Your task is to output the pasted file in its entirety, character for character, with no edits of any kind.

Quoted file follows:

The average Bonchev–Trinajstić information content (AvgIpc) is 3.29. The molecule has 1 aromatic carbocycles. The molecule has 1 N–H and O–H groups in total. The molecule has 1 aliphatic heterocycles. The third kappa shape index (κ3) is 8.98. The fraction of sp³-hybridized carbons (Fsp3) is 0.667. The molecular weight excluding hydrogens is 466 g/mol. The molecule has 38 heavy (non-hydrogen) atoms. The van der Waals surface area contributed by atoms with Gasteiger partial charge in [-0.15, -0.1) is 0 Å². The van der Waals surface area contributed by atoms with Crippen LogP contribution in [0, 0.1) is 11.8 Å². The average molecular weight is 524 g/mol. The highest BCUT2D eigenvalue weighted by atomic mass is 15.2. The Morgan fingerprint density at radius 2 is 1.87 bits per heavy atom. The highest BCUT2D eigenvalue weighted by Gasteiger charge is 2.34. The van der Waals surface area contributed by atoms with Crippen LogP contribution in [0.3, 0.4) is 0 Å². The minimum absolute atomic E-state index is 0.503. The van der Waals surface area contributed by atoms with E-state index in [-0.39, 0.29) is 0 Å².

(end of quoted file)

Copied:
The average Bonchev–Trinajstić information content (AvgIpc) is 3.29. The molecule has 1 aromatic carbocycles. The molecule has 1 N–H and O–H groups in total. The molecule has 1 aliphatic heterocycles. The third kappa shape index (κ3) is 8.98. The fraction of sp³-hybridized carbons (Fsp3) is 0.667. The molecular weight excluding hydrogens is 466 g/mol. The molecule has 38 heavy (non-hydrogen) atoms. The van der Waals surface area contributed by atoms with Gasteiger partial charge in [-0.15, -0.1) is 0 Å². The van der Waals surface area contributed by atoms with Crippen LogP contribution in [0, 0.1) is 11.8 Å². The average molecular weight is 524 g/mol. The highest BCUT2D eigenvalue weighted by atomic mass is 15.2. The Morgan fingerprint density at radius 2 is 1.87 bits per heavy atom. The highest BCUT2D eigenvalue weighted by Gasteiger charge is 2.34. The van der Waals surface area contributed by atoms with Crippen LogP contribution in [0.3, 0.4) is 0 Å². The minimum absolute atomic E-state index is 0.503. The van der Waals surface area contributed by atoms with E-state index in [-0.39, 0.29) is 0 Å².